But, finally my replacement is here. Fornax class has been ultra rambunctious having a new teacher coming, and Jupiter class has been remarkably well behaved. That's the complete opposite of usual. I hope she's not completely scared by them.

Today I cleaned my desk off, since I'll have to switch desks again (for the 3rd time). I can't move yet, though, since the desk I'm moving to is still quite inhabited by another teacher and there's no room for me yet...

I'm getting really excited for Bali. I'm leaving on Sunday and I'll be back late at night on the following Sunday, August 2nd. Expect lots and lots of photos and hopefully lots of good stories too.

Saturday, July 18, 2009

Bathing Suit Shopping

Since I lost my bag that had both my bathing suits during my excusion to dokjeokdo and was not able to track it down, I had to go bathing suit shopping this week for my trip to Bali next week. There are lots of places to go, like Myeongdong or Dongdaemun, but I've had the best luck in E-Mart, of all places. I bought my bathing suit for Vietnam there last winter, the selection was small since it was winter, but now, for the summer, they had a huge selection. I finally settled on two suits. I like Korean bathing suits, because, as Koreans tend to be a bit more modest than Americans, they always come with various cover-ups. I'm not quite thin enough to feel comfortable walking around everywhere in a bikini, so everything that I bought has some sort of covering to wear outside the water. The prices were good, only 28,000 won and 39,000 won respectivly for each set. They seemed to be having a sale when I went. The only problem? I'm a size 6 waist size, and I was wearing the largest size available. So... if you're bigger than say... an 8... or a B cup... you're probably out of luck unless you want to buy the ajumma bathing suits...

Friday, July 17, 2009

New York Times: Peeling Back Pavement to Expose Watery Havens

A few folks have blogged about this, but since I've done so much work with water issues back in the States, it's of particular interest to me. It's an article from the New York Times about the Cheonggyechong and how other cities are looking up to it's example. Besides the fact that I live only 10 minutes away from the Cheonggyechong, which is arguably one of the best places in Seoul. Check it out here:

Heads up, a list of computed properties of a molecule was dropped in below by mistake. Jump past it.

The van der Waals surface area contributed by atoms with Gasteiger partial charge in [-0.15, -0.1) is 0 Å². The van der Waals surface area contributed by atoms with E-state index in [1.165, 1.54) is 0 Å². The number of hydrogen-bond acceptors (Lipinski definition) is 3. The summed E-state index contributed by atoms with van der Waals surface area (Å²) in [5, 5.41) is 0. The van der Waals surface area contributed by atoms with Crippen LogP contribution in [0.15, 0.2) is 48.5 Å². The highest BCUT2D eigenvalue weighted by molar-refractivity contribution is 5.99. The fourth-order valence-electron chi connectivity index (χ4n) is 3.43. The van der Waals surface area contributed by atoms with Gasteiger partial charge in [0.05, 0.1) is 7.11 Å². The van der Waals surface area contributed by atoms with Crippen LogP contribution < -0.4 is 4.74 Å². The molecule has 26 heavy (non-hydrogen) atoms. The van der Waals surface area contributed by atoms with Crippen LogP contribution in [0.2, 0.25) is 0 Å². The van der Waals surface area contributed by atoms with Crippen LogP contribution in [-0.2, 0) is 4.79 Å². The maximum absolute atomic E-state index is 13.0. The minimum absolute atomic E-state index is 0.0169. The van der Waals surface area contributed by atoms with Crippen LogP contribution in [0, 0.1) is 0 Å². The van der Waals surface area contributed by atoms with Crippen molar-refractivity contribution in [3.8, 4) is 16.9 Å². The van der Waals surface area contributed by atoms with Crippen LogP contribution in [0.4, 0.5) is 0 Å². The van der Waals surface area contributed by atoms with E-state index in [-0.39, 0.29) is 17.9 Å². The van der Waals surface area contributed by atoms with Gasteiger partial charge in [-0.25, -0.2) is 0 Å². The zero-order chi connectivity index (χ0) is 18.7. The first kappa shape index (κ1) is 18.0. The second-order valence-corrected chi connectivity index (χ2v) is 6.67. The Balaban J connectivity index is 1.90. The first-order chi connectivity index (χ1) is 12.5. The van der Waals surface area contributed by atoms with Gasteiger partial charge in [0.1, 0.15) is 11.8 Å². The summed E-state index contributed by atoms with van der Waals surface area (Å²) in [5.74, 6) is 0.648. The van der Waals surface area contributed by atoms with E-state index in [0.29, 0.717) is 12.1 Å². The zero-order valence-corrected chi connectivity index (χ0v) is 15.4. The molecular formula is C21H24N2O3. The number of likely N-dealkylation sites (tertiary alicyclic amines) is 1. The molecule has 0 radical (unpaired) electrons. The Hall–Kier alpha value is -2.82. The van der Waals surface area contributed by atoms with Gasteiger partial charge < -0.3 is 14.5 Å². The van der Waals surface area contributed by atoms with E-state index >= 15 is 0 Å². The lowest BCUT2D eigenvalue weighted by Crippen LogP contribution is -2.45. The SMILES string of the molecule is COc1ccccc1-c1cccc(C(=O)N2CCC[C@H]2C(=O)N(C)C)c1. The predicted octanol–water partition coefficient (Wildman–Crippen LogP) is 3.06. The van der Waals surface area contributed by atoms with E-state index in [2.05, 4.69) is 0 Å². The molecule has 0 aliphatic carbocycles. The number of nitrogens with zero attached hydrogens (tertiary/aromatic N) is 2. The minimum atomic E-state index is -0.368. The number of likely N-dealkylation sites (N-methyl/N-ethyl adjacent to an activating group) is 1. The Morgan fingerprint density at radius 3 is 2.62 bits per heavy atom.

Dokjeokdo..... Or How I Got Stranded on a Desert Island

Last Saturday morning we woke up at 6:00 am to get to Incheon by 9:30 to catch a boat to a tiny little island called Dokjeokdo, which is located about 80km off the west coast of Korea. It was supposed to be a great beach getaway, but it turned into a bit of a disaster. First problem we encountered was getting tickets to the ferry. Three of us bought tickets, but then they informed the other 5 of us that all the other tickets on for the boat were reserved for residents only. We had to wait until 5 minutes before departure before they informed us that we could get tickets because no residents showed up. We got on the boat and enjoyed the nice ride and some sun on the boat.
Here is a bridge being built to connect Incheon city with Incheon International Airport. It's a huge bridge and we couldn't see the end on either side.

Here is our first view of Deokjeokdo. We got to the island just after 10:30. We got picked up by our hotel (pretty standard on an island with no taxis) and were showed to our rooms. The rooms seemed ok at first, but we quickly realized that the one electrical outlet in the room was broken, so nothing would turn on. We asked to be moved to another room, which they had no problem with, since it wasn't any sort of busy weekend on the island. We got moved into the next room over. Here the electricity worked, but there was no cable (the other room where the other half of our group had cable), and the bathroom light was out. We asked them to fix it, but I guess they forgot... even though there couldn't have been more than 5 other rooms occupied in the whole hotel.

But, oh well, we can deal with these things, so we put on our suits and went down to the beach. We were hungry and stopped by a restaurant. Turns out that it was "opening weekend" for the beach, so all the food was free. So, we ate our free noodle soup, happy that we didn't have to pay for it (though, actually, I wasn't a fan of the soup). Then we went to the beach. The beach was nice, but the weather was a bit overcast. We didn't care and we went in the ocean and we laid on the sand until it started to rain around 4:00.